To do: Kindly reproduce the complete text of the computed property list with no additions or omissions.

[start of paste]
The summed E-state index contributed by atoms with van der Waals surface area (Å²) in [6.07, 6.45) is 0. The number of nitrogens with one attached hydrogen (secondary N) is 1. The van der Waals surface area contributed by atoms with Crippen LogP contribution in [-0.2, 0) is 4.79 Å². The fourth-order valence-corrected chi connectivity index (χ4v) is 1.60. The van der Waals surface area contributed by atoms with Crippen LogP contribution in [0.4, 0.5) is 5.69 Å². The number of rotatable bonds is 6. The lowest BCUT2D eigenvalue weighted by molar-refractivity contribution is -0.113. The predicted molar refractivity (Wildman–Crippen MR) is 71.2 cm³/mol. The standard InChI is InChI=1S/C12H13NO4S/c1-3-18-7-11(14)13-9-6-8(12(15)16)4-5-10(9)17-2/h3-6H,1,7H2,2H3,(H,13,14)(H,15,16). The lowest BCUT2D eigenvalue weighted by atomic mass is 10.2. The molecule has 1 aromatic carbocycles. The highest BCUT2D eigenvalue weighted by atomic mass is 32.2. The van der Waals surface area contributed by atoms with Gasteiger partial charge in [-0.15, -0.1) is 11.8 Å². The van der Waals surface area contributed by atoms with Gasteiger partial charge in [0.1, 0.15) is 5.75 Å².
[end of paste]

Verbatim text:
The summed E-state index contributed by atoms with van der Waals surface area (Å²) in [6.07, 6.45) is 0. The number of nitrogens with one attached hydrogen (secondary N) is 1. The van der Waals surface area contributed by atoms with Crippen LogP contribution in [-0.2, 0) is 4.79 Å². The fourth-order valence-corrected chi connectivity index (χ4v) is 1.60. The van der Waals surface area contributed by atoms with Crippen LogP contribution in [0.4, 0.5) is 5.69 Å². The number of rotatable bonds is 6. The lowest BCUT2D eigenvalue weighted by molar-refractivity contribution is -0.113. The predicted molar refractivity (Wildman–Crippen MR) is 71.2 cm³/mol. The standard InChI is InChI=1S/C12H13NO4S/c1-3-18-7-11(14)13-9-6-8(12(15)16)4-5-10(9)17-2/h3-6H,1,7H2,2H3,(H,13,14)(H,15,16). The lowest BCUT2D eigenvalue weighted by atomic mass is 10.2. The molecule has 1 aromatic carbocycles. The highest BCUT2D eigenvalue weighted by atomic mass is 32.2. The van der Waals surface area contributed by atoms with Gasteiger partial charge in [-0.15, -0.1) is 11.8 Å². The van der Waals surface area contributed by atoms with Gasteiger partial charge in [0.1, 0.15) is 5.75 Å².